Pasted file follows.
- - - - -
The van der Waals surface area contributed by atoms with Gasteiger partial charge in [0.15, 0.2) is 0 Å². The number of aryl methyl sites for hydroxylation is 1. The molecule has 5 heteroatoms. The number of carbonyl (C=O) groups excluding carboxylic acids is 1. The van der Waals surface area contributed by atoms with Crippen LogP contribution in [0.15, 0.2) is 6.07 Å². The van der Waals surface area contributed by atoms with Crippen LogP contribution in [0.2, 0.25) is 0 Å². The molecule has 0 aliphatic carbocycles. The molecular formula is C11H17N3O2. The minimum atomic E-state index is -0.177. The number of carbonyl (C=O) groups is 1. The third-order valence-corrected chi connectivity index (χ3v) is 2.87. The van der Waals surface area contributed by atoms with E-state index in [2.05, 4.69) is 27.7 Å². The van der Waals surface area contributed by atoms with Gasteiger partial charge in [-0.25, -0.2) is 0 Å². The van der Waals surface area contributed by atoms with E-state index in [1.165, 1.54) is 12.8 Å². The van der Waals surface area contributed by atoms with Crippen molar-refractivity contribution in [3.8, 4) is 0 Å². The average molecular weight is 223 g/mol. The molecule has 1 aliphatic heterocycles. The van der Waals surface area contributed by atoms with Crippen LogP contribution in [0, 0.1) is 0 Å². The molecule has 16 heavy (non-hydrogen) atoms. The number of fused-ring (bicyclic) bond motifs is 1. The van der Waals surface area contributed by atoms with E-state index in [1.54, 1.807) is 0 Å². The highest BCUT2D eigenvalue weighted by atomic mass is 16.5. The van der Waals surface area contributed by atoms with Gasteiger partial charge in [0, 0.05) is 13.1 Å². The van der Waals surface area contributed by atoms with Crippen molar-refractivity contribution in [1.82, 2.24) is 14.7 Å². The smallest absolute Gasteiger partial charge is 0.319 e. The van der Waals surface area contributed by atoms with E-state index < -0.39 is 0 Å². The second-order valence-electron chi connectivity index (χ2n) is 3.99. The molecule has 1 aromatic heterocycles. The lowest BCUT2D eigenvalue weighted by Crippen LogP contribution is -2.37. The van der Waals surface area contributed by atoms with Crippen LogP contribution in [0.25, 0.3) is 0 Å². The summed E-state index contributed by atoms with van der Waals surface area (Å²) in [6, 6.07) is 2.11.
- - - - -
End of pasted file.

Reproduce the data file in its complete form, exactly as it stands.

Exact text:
The van der Waals surface area contributed by atoms with Gasteiger partial charge in [0.15, 0.2) is 0 Å². The number of aryl methyl sites for hydroxylation is 1. The molecule has 5 heteroatoms. The number of carbonyl (C=O) groups excluding carboxylic acids is 1. The van der Waals surface area contributed by atoms with Crippen LogP contribution in [0.15, 0.2) is 6.07 Å². The van der Waals surface area contributed by atoms with Crippen LogP contribution in [0.2, 0.25) is 0 Å². The molecule has 0 aliphatic carbocycles. The molecular formula is C11H17N3O2. The minimum atomic E-state index is -0.177. The number of carbonyl (C=O) groups is 1. The third-order valence-corrected chi connectivity index (χ3v) is 2.87. The van der Waals surface area contributed by atoms with E-state index in [2.05, 4.69) is 27.7 Å². The van der Waals surface area contributed by atoms with Gasteiger partial charge in [-0.25, -0.2) is 0 Å². The van der Waals surface area contributed by atoms with E-state index in [1.165, 1.54) is 12.8 Å². The van der Waals surface area contributed by atoms with Crippen molar-refractivity contribution in [3.8, 4) is 0 Å². The average molecular weight is 223 g/mol. The molecule has 1 aliphatic heterocycles. The van der Waals surface area contributed by atoms with Crippen LogP contribution in [0, 0.1) is 0 Å². The molecule has 16 heavy (non-hydrogen) atoms. The number of fused-ring (bicyclic) bond motifs is 1. The van der Waals surface area contributed by atoms with E-state index in [1.54, 1.807) is 0 Å². The highest BCUT2D eigenvalue weighted by atomic mass is 16.5. The van der Waals surface area contributed by atoms with Gasteiger partial charge in [0, 0.05) is 13.1 Å². The van der Waals surface area contributed by atoms with Crippen molar-refractivity contribution in [1.82, 2.24) is 14.7 Å². The smallest absolute Gasteiger partial charge is 0.319 e. The van der Waals surface area contributed by atoms with E-state index < -0.39 is 0 Å². The second-order valence-electron chi connectivity index (χ2n) is 3.99. The molecule has 1 aromatic heterocycles. The lowest BCUT2D eigenvalue weighted by Crippen LogP contribution is -2.37. The van der Waals surface area contributed by atoms with Crippen LogP contribution in [0.25, 0.3) is 0 Å². The summed E-state index contributed by atoms with van der Waals surface area (Å²) in [6, 6.07) is 2.11.